It’s a rare thing when environmentalists and coal lobbyists agree on something.

But both groups are concerned that a $5 million raid on Ohio’s coal-mining reclamation fund by Gov. John Kasich’s administration in 2017, coupled with the coal industry’s continued downturn, could leave the state’s taxpayers picking up the tab for millions of dollars in cleanups of abandoned mining sites.

"They’re already on the hook. It’s just a question of how much they’re going to be on the hook for," said Bob Mooney, a former inspector for the Ohio Department of Natural Resources who later worked for the federal Office of Surface Mining, where he was a deputy director of a field office in Ohio in the 1990s. "I have no doubt that Ohio’s bonding program will not be able to reclaim the bond forfeitures that will be coming."

The Kasich administration doesn’t share that concern.

The administration took $5 million from the reclamation fund to balance the 2017 budget in response to a significant shortfall in tax revenue, Ohio Office of Budget and Management Director Timothy Keen acknowledged in an interview with The Dispatch. It was one of 16 funds tapped for a total of more than $114 million that year.

"Every year, I make transfers from a series of funds that have what I consider to be excess balances that are not necessary for the programs that they help fund," Keen said.

The other funds raided include the oil and gas well fund for $35 million, lung-cancer research for more than $1 million, and the securities fund for $10 million.

The $5 million taken from the reclamation fund has not been returned. That’s also the case for the 15 other funds, even though the state’s rainy-day fund has $2.7 billion.

"Should they put it back? Of course they should," said Michael D. Cope, president of the Ohio Coal Association, who said he wrote several letters to the Kasich administration and never received a response about the fund. "They shouldn’t have taken it in the first place."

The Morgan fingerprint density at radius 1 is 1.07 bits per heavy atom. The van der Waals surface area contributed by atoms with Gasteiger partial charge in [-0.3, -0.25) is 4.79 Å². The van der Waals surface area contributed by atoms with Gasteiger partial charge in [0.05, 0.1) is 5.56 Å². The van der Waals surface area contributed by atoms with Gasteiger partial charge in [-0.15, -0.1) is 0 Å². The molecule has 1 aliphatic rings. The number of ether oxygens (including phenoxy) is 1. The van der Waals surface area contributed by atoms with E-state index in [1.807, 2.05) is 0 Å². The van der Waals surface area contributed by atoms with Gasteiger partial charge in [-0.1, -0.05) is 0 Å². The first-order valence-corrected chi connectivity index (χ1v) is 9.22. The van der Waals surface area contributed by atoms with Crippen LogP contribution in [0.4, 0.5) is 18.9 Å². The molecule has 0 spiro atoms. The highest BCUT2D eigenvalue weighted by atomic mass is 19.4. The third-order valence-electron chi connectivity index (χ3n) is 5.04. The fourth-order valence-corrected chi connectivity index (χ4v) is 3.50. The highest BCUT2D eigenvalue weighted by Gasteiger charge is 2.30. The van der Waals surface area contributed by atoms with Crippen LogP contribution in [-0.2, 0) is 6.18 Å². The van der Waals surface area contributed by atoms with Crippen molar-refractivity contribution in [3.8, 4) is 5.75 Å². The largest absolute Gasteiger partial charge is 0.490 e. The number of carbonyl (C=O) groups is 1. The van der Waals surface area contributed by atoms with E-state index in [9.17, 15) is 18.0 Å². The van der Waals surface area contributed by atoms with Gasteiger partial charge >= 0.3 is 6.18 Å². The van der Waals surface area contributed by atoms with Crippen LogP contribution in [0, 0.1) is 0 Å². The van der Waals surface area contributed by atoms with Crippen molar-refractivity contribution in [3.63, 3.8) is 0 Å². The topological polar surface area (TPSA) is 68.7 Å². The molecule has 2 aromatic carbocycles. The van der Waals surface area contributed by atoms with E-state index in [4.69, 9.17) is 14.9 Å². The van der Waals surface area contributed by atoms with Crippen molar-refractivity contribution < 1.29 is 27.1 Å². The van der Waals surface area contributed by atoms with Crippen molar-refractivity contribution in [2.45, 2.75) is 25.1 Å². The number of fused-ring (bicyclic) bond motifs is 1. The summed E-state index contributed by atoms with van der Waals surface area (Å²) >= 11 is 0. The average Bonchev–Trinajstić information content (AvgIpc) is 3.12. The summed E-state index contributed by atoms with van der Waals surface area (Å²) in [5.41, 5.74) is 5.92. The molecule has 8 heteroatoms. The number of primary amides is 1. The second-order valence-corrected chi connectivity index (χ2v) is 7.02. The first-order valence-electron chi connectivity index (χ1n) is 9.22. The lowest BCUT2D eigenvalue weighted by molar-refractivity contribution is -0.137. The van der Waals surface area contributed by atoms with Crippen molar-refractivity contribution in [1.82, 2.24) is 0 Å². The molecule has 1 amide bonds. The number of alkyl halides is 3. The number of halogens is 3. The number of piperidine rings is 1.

Keen said there is no plan to return the funds. "Why? Why would we put it back?" he said.

The money grab prompted the federal Office of Surface Mining Reclamation and Enforcement to contact the state.

"The removal of funds for uses other than its intended purpose as established by Ohio legislation causes serious doubt that Ohio can meet its obligations under (federal law) to ensure that it will have available sufficient money to complete the reclamation plan for any areas which may be in default at any time," Ben Owens, chief of the Surface Mining office’s Pittsburgh field division, which oversees Ohio, wrote in a letter in August 2017.

In Ohio, coal companies pay $2,500 for each acre they will mine. That serves as collateral in case a company abandons or forfeits the mining site; the state would use those dollars to clean up the site.

On top of that, companies pay a severance tax of 14 cents per ton of coal that goes into the reclamation fund, where it is pooled with other companies’ tax payments to rehab sites. The reclamation fund is a second option for funding environmental cleanup if a company’s bond amount is inadequate.

Companies also have the option to pay the estimated cost of reclamation up front. Only 12 of the 162 permits on file this month used that option, records reviewed by The Dispatch show.

In 1977, Congress passed the Surface Mining Control and Reclamation Act, which set national standards regulated through the Interior Department’s Office of Surface Mining Reclamation and Enforcement. The federal law allows states to regulate their coal-mining reclamation programs, with the Interior secretary signing off on them. Ohio’s program was approved in 1982. In 2005, Ohio was notified that its program did not meet the federal standards, and the program has not returned to full compliance, according to documents.

Chris Holmes, a spokesman for the federal Office of Surface Mining, told The Dispatch that warnings are sometimes issued to states that could ultimately result in the federal government assuming partial or total control of a state program to bring it into compliance with the law.

"In such cases, the state is given the opportunity to correct the deficiency," Holmes said in an email. "We informed Ohio that we are considering such an action." Holmes did not specify a timeline.

The Office of Surface Mining has been running Tennessee’s mining program since the 1980s, said Peter Morgan, an attorney for the Sierra Club. But such a move is rare. The OSM sometimes exercises its power when states want to amend rules and need the federal office to sign off on the changes.

"The problem is, if a state is happy with the status quo and can’t be compelled to change its program, then the Office of Surface Mining has limited actual power," Morgan said. The federal officials do have some power, he said, but "they just don’t usually have the political will to use it."